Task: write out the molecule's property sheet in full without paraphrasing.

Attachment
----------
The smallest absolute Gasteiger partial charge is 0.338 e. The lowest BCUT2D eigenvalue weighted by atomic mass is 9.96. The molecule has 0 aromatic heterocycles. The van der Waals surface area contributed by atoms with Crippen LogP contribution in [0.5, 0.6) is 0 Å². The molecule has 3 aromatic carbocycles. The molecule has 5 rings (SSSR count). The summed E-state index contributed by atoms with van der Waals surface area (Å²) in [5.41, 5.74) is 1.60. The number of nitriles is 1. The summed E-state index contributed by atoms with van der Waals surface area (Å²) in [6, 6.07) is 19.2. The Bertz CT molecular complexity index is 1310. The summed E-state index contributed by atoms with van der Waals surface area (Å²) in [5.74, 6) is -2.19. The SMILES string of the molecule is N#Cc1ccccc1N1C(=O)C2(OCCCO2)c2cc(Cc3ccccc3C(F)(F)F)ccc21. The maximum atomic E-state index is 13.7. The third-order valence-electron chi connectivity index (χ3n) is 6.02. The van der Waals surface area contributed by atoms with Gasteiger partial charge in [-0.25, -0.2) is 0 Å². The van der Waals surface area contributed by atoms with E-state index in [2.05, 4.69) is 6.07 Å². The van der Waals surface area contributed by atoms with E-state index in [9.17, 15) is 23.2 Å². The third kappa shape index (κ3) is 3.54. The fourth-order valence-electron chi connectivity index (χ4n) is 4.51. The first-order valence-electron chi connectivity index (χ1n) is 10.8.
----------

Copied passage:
The smallest absolute Gasteiger partial charge is 0.338 e. The lowest BCUT2D eigenvalue weighted by atomic mass is 9.96. The molecule has 0 aromatic heterocycles. The van der Waals surface area contributed by atoms with Crippen LogP contribution in [0.5, 0.6) is 0 Å². The molecule has 3 aromatic carbocycles. The molecule has 5 rings (SSSR count). The summed E-state index contributed by atoms with van der Waals surface area (Å²) in [5.41, 5.74) is 1.60. The number of nitriles is 1. The summed E-state index contributed by atoms with van der Waals surface area (Å²) in [6, 6.07) is 19.2. The Bertz CT molecular complexity index is 1310. The summed E-state index contributed by atoms with van der Waals surface area (Å²) in [5.74, 6) is -2.19. The SMILES string of the molecule is N#Cc1ccccc1N1C(=O)C2(OCCCO2)c2cc(Cc3ccccc3C(F)(F)F)ccc21. The maximum atomic E-state index is 13.7. The third-order valence-electron chi connectivity index (χ3n) is 6.02. The van der Waals surface area contributed by atoms with Gasteiger partial charge in [-0.25, -0.2) is 0 Å². The van der Waals surface area contributed by atoms with E-state index in [2.05, 4.69) is 6.07 Å². The van der Waals surface area contributed by atoms with E-state index in [9.17, 15) is 23.2 Å². The third kappa shape index (κ3) is 3.54. The fourth-order valence-electron chi connectivity index (χ4n) is 4.51. The first-order valence-electron chi connectivity index (χ1n) is 10.8.